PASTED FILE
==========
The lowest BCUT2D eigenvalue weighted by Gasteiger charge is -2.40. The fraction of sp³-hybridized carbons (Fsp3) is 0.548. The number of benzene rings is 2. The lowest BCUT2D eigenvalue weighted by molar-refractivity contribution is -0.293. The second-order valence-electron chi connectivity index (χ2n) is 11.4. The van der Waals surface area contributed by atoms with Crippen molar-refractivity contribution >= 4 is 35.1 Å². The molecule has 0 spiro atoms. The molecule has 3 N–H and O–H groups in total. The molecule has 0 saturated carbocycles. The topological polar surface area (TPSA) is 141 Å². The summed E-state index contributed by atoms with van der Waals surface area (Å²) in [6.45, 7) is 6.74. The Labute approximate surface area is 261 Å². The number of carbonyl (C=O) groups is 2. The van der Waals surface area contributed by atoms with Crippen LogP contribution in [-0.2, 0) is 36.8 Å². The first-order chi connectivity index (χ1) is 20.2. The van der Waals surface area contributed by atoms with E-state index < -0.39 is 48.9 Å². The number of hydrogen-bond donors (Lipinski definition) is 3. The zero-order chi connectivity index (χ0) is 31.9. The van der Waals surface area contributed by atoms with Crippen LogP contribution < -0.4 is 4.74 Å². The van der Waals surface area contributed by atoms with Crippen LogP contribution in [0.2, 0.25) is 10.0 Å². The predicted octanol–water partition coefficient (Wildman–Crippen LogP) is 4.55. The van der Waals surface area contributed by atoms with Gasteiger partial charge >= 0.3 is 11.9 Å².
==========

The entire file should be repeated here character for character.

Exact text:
The lowest BCUT2D eigenvalue weighted by Gasteiger charge is -2.40. The fraction of sp³-hybridized carbons (Fsp3) is 0.548. The number of benzene rings is 2. The lowest BCUT2D eigenvalue weighted by molar-refractivity contribution is -0.293. The second-order valence-electron chi connectivity index (χ2n) is 11.4. The van der Waals surface area contributed by atoms with Crippen molar-refractivity contribution >= 4 is 35.1 Å². The molecule has 0 spiro atoms. The molecule has 3 N–H and O–H groups in total. The molecule has 0 saturated carbocycles. The topological polar surface area (TPSA) is 141 Å². The summed E-state index contributed by atoms with van der Waals surface area (Å²) in [6.45, 7) is 6.74. The Labute approximate surface area is 261 Å². The number of carbonyl (C=O) groups is 2. The van der Waals surface area contributed by atoms with Crippen LogP contribution in [-0.2, 0) is 36.8 Å². The first-order chi connectivity index (χ1) is 20.2. The van der Waals surface area contributed by atoms with E-state index < -0.39 is 48.9 Å². The number of hydrogen-bond donors (Lipinski definition) is 3. The zero-order chi connectivity index (χ0) is 31.9. The van der Waals surface area contributed by atoms with Crippen LogP contribution < -0.4 is 4.74 Å². The van der Waals surface area contributed by atoms with Crippen LogP contribution in [0.2, 0.25) is 10.0 Å². The predicted octanol–water partition coefficient (Wildman–Crippen LogP) is 4.55. The van der Waals surface area contributed by atoms with Gasteiger partial charge >= 0.3 is 11.9 Å².